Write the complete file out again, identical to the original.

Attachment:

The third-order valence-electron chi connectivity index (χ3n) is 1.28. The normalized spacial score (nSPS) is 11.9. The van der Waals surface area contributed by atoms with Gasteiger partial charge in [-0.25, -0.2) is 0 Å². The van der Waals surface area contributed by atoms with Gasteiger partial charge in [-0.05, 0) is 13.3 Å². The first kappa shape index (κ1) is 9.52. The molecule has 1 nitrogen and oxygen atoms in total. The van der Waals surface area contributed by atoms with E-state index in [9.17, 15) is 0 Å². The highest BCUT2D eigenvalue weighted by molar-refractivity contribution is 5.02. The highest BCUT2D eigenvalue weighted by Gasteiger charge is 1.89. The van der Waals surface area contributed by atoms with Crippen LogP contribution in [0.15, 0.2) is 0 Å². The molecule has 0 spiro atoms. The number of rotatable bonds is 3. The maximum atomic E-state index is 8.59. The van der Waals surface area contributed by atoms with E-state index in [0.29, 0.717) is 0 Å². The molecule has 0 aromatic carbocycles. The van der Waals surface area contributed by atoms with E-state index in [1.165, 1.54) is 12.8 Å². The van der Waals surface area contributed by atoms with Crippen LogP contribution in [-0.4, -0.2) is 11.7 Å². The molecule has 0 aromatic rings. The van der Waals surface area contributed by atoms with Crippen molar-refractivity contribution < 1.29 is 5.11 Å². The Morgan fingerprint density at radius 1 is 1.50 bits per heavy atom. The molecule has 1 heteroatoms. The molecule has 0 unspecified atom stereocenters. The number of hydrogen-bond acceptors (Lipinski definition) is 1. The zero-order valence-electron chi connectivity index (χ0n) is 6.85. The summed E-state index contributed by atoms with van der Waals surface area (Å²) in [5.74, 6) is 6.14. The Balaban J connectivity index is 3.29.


The third-order valence-electron chi connectivity index (χ3n) is 1.28. The normalized spacial score (nSPS) is 11.9. The van der Waals surface area contributed by atoms with Gasteiger partial charge in [-0.25, -0.2) is 0 Å². The van der Waals surface area contributed by atoms with Gasteiger partial charge in [-0.05, 0) is 13.3 Å². The first kappa shape index (κ1) is 9.52. The molecule has 1 nitrogen and oxygen atoms in total. The van der Waals surface area contributed by atoms with E-state index in [9.17, 15) is 0 Å². The highest BCUT2D eigenvalue weighted by molar-refractivity contribution is 5.02. The highest BCUT2D eigenvalue weighted by Gasteiger charge is 1.89. The van der Waals surface area contributed by atoms with Crippen LogP contribution in [0.15, 0.2) is 0 Å². The molecule has 0 spiro atoms. The number of rotatable bonds is 3. The maximum atomic E-state index is 8.59. The van der Waals surface area contributed by atoms with E-state index in [0.29, 0.717) is 0 Å². The molecule has 0 aromatic carbocycles. The van der Waals surface area contributed by atoms with E-state index in [1.165, 1.54) is 12.8 Å². The van der Waals surface area contributed by atoms with Crippen LogP contribution in [-0.4, -0.2) is 11.7 Å². The molecule has 0 aromatic rings. The van der Waals surface area contributed by atoms with Crippen molar-refractivity contribution < 1.29 is 5.11 Å². The Morgan fingerprint density at radius 1 is 1.50 bits per heavy atom. The molecule has 1 heteroatoms. The molecule has 0 unspecified atom stereocenters. The number of hydrogen-bond acceptors (Lipinski definition) is 1. The zero-order valence-electron chi connectivity index (χ0n) is 6.85. The summed E-state index contributed by atoms with van der Waals surface area (Å²) in [5.74, 6) is 6.14. The Balaban J connectivity index is 3.29.